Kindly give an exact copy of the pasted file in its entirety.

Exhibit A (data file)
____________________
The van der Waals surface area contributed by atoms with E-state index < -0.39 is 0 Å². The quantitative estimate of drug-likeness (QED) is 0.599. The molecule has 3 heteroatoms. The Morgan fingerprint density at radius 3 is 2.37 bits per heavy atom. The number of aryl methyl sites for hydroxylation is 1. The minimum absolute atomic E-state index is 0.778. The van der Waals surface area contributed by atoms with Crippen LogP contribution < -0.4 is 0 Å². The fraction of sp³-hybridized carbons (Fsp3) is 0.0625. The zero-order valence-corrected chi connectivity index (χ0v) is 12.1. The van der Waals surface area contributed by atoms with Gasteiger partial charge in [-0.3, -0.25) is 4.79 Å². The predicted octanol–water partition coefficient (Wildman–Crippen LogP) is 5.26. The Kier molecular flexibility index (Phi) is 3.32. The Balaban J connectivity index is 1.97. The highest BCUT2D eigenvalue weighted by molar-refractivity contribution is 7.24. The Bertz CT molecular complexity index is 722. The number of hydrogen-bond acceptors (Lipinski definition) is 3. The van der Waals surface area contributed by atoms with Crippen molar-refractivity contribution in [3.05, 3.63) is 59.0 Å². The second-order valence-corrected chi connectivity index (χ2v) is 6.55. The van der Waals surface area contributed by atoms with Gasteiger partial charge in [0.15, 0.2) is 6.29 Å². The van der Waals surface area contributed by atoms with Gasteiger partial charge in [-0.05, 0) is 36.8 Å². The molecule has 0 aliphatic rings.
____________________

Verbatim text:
The van der Waals surface area contributed by atoms with E-state index < -0.39 is 0 Å². The quantitative estimate of drug-likeness (QED) is 0.599. The molecule has 3 heteroatoms. The Morgan fingerprint density at radius 3 is 2.37 bits per heavy atom. The number of aryl methyl sites for hydroxylation is 1. The minimum absolute atomic E-state index is 0.778. The van der Waals surface area contributed by atoms with Crippen LogP contribution < -0.4 is 0 Å². The fraction of sp³-hybridized carbons (Fsp3) is 0.0625. The zero-order valence-corrected chi connectivity index (χ0v) is 12.1. The van der Waals surface area contributed by atoms with Gasteiger partial charge in [-0.3, -0.25) is 4.79 Å². The predicted octanol–water partition coefficient (Wildman–Crippen LogP) is 5.26. The Kier molecular flexibility index (Phi) is 3.32. The Balaban J connectivity index is 1.97. The highest BCUT2D eigenvalue weighted by molar-refractivity contribution is 7.24. The Bertz CT molecular complexity index is 722. The number of hydrogen-bond acceptors (Lipinski definition) is 3. The van der Waals surface area contributed by atoms with Crippen molar-refractivity contribution in [3.05, 3.63) is 59.0 Å². The second-order valence-corrected chi connectivity index (χ2v) is 6.55. The van der Waals surface area contributed by atoms with Gasteiger partial charge in [0.15, 0.2) is 6.29 Å². The van der Waals surface area contributed by atoms with Gasteiger partial charge in [-0.05, 0) is 36.8 Å². The molecule has 0 aliphatic rings.